On January 26 the World Economic Forum will start in Davos, two weeks ahead of its 'social counterpart' which will take place in Dakar, Senegal from 6 to 11 February.
In Davos four major points will be discussed:
- the new reality
- the economic outlook and inclusive growth
- the G20 Agenda
- a risk response network
With global unemployment at record highs for the third straight year since the start of the economic crisis, the ILO survey warns that weak recovery in jobs is likely to continue in 2011, especially in developed economies. Youth employment should become a global priority.
In his press conference on January 24, President Sarkozy presented his programme for France's chairmanship of the G20 this year. He once again pleaded in favor of a financial transaction tax and said he wants to introduce a capital flows code. He also wants to curb the specualtion on food prices and commodities.
Following a recent media report of misuse of Global Fund grants, the Global Fund is issuing the following statement:
The Global Fund has zero tolerance for corruption and actively seeks to uncover any evidence of misuse of its funds. It deploys some of the most rigorous procedures to detect fraud and fight corruption of any organization financing development.
The vast majority of funds disbursed by the Global Fund is untainted by corruption and is delivering dramatic results in the fight against the three diseases.
“Transparency is a guiding principle behind the work of the Global Fund and we expect to be held to the highest standards of accountability,” said Prof. Michel Kazatchkine, Executive Director of the Global Fund.
The news report that has caused concerns refers to well-known incidents that have been reported by the Global Fund and acted on last year. There are no new revelations in yesterday’s media reports.
According to Global Financial Integrity, problems of fraud and/or corruption have been discovered at the Global Fund, a financing mechanism for health problems in the third world. The problems were discovered by its own services of the inspector-general.
The Global Fund has been a darling of the world's most important philanthropists, like the Bill & Melinda Gates Foundation, Bono and Carla Bruni. It had an excellent reputation, as well for its results as for its way of working in the fight against aids, malaria and tbc.
Update with a Focus on Asia
Developing countries lost 6,5 billion Dollars as a consequence of illicit capital outflow in the last ten years. This is the result of a new study by Global Financial Integrity.
Three experts on issues of taxes an incomes, Camille Landais, Thomas Piketty and Emmanuel Sanz have published a website where they make simulation exercices with changes in the French tax system. Citizens are invited to join them in order to find solutions for a radical reform of the tax system.
The Millennium Development Goals and the 'Charity' Paradigm
Since the Millennium Development Goals (MDGs) were established in 2000, an enormous effort has mobilized resources to reduce poverty, discrimination and disease in poor countries [1-3]. The Millennium Project's 2005 Report expected that the Goals would be achieved by the 2015 target date if high-income countries increased official development assistance from 0.25% of donor Gross Domestic Product (GDP) in 2003 to 0.44% in 2006 and 0.54% in 2015, delivering approximately US$120 billion each year of aid . By 2007, the latest year with available data, that financial goal was largely met: development assistance totaled more than $120 billion, of which $22 billion was allocated to health .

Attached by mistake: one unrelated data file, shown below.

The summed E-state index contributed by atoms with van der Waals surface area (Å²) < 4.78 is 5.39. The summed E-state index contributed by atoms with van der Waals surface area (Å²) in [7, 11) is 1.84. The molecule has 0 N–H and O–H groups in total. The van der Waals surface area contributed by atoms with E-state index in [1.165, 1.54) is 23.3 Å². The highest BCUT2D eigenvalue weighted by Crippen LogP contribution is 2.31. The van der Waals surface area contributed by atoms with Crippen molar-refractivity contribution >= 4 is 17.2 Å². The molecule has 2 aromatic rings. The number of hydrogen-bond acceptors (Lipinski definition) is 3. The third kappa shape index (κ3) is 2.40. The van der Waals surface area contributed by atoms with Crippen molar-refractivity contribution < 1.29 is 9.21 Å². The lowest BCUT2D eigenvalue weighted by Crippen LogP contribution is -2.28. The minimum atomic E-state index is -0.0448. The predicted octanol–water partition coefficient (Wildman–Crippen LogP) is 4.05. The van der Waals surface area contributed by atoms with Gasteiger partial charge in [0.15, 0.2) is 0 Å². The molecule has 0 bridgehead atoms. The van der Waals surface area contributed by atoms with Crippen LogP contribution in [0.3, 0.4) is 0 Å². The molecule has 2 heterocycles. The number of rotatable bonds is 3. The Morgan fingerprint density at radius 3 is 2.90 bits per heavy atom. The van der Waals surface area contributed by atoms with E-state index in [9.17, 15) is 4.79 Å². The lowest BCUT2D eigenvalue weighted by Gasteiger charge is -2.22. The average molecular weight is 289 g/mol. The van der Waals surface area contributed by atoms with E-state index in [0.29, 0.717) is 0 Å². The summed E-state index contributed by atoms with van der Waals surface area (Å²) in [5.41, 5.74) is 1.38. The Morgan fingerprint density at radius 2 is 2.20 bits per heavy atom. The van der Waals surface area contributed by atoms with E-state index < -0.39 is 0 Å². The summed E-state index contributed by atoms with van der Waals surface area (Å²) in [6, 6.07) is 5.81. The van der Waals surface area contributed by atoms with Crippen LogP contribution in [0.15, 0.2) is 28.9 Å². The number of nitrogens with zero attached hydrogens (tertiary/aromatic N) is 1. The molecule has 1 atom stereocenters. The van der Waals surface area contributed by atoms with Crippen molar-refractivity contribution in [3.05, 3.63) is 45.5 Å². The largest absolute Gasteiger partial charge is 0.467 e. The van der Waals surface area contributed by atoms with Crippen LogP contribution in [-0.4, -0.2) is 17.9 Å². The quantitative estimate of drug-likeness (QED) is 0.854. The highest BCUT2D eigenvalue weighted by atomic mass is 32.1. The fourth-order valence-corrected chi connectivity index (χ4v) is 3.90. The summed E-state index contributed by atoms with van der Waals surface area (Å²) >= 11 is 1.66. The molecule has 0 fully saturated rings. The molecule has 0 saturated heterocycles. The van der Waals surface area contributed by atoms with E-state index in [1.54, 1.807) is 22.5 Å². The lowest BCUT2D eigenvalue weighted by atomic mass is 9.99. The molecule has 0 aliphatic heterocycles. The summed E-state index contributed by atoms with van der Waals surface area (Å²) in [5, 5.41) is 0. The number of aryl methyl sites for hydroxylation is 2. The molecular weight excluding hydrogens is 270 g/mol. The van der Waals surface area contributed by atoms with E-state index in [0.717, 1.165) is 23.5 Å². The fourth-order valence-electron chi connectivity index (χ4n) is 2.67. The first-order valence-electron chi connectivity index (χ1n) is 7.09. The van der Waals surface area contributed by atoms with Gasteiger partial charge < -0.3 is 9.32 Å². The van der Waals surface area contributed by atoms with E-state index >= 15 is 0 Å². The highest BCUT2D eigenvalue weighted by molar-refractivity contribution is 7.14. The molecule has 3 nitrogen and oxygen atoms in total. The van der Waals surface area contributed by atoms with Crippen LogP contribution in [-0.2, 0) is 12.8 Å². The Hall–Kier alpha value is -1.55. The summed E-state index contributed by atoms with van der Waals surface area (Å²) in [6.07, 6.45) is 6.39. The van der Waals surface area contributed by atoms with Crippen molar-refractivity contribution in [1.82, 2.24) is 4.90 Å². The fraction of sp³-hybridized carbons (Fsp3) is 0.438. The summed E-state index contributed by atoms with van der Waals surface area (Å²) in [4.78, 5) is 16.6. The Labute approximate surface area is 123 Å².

Despite this tremendous influx of resources, many resource-poor countries continue to be unable to reach the Goals, contrary to previous projections [1,2]. About 1 billion people are likely to remain in extreme poverty in 2015, missing the poverty MDG target of halving the number of people who live on less than $1 a day by 2015. More than 1 out of every 10 school-aged children in the world remains out of school, such that the target of achieving universal primary education is unlikely to be met. Five years after the target date for eliminating gender disparity in primary and secondary education, marked disparities persist. Estimated child mortality is twice the target rate, and maternal mortality is four-times the target rate. Only some of the targets related to HIV and tuberculosis seem likely to be met . Furthermore, the MDGs cover only the small share of the total burden of disease that is regularly measured in many countries, ignoring the large burden of adult disability and premature death that is increasingly driven by non-communicable diseases.
This is a critical book ( in Dutch) by Francine Mestrum on development and development assistance with new proposals for global solidarity. It is meant for young people who want to ‘help’ without knowing how to do it. It goes back to the origins of ‘development’ and ‘development cooperation’, it wonders whether development is possible and desirable. It looks at the criticisms on ‘aid’ and sees that, to-day, it mainly comes from neoliberals who only trust markets. It shows the widening gap between rich and poor countries, the net transfers from South to North due to the debt burden, capital flight and transfer pricing mechanisms of multinationals. It finally proposes a new structural solidarity, based on sovereignty, human rights, post-capitalism, global taxes and a global redistribution of incomes.
Why is development assistance not working for the people who need it most? Because these people, or the countries they live in, are simply too poor.
In this first report of a new series, the ILO defines social security as a human right and an economic necessity. It gives a useful oversight of definitions and approaches and an extensive overview of what already exists in different countries, in terms of coverage and expenditure.